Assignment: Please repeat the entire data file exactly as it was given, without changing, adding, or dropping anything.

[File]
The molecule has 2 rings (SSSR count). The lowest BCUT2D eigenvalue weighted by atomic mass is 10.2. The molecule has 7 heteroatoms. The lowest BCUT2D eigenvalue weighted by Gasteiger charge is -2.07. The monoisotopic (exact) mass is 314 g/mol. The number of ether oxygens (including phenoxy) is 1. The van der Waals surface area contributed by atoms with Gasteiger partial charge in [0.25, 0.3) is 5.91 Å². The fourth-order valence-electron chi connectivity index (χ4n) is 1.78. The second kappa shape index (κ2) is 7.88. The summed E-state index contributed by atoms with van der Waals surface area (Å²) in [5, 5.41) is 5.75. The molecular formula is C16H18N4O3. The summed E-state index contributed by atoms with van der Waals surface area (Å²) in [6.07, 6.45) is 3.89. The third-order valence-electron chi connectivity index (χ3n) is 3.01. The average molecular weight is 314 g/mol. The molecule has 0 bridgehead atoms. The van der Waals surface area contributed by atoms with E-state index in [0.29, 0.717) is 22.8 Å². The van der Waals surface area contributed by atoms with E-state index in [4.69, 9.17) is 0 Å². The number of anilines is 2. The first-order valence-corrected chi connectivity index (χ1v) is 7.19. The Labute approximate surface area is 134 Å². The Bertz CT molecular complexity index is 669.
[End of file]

The molecule has 2 rings (SSSR count). The lowest BCUT2D eigenvalue weighted by atomic mass is 10.2. The molecule has 7 heteroatoms. The lowest BCUT2D eigenvalue weighted by Gasteiger charge is -2.07. The monoisotopic (exact) mass is 314 g/mol. The number of ether oxygens (including phenoxy) is 1. The van der Waals surface area contributed by atoms with Gasteiger partial charge in [0.25, 0.3) is 5.91 Å². The fourth-order valence-electron chi connectivity index (χ4n) is 1.78. The second kappa shape index (κ2) is 7.88. The summed E-state index contributed by atoms with van der Waals surface area (Å²) in [5, 5.41) is 5.75. The molecular formula is C16H18N4O3. The summed E-state index contributed by atoms with van der Waals surface area (Å²) in [6.07, 6.45) is 3.89. The third-order valence-electron chi connectivity index (χ3n) is 3.01. The average molecular weight is 314 g/mol. The molecule has 0 bridgehead atoms. The van der Waals surface area contributed by atoms with E-state index in [0.29, 0.717) is 22.8 Å². The van der Waals surface area contributed by atoms with E-state index in [4.69, 9.17) is 0 Å². The number of anilines is 2. The first-order valence-corrected chi connectivity index (χ1v) is 7.19. The Labute approximate surface area is 134 Å². The Bertz CT molecular complexity index is 669.